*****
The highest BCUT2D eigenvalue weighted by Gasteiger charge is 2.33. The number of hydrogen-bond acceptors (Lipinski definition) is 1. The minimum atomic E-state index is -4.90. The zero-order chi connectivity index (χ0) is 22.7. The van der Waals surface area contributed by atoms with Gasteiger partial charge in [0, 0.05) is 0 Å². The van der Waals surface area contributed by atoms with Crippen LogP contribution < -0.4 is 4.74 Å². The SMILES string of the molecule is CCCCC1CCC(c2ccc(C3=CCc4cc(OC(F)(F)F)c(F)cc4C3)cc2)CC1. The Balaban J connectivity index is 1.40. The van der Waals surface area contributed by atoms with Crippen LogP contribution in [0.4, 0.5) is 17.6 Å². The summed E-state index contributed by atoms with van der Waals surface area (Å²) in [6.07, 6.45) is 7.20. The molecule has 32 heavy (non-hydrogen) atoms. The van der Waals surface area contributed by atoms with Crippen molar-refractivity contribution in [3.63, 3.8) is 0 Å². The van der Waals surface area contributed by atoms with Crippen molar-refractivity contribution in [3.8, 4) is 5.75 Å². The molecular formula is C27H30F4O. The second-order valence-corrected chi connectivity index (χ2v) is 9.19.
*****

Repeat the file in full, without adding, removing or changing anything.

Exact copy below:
The highest BCUT2D eigenvalue weighted by Gasteiger charge is 2.33. The number of hydrogen-bond acceptors (Lipinski definition) is 1. The minimum atomic E-state index is -4.90. The zero-order chi connectivity index (χ0) is 22.7. The van der Waals surface area contributed by atoms with Gasteiger partial charge in [0, 0.05) is 0 Å². The van der Waals surface area contributed by atoms with Crippen LogP contribution < -0.4 is 4.74 Å². The SMILES string of the molecule is CCCCC1CCC(c2ccc(C3=CCc4cc(OC(F)(F)F)c(F)cc4C3)cc2)CC1. The Balaban J connectivity index is 1.40. The van der Waals surface area contributed by atoms with Crippen LogP contribution in [0.4, 0.5) is 17.6 Å². The summed E-state index contributed by atoms with van der Waals surface area (Å²) in [6.07, 6.45) is 7.20. The molecule has 32 heavy (non-hydrogen) atoms. The van der Waals surface area contributed by atoms with Crippen molar-refractivity contribution in [3.63, 3.8) is 0 Å². The van der Waals surface area contributed by atoms with Crippen molar-refractivity contribution in [3.8, 4) is 5.75 Å². The molecular formula is C27H30F4O. The second-order valence-corrected chi connectivity index (χ2v) is 9.19.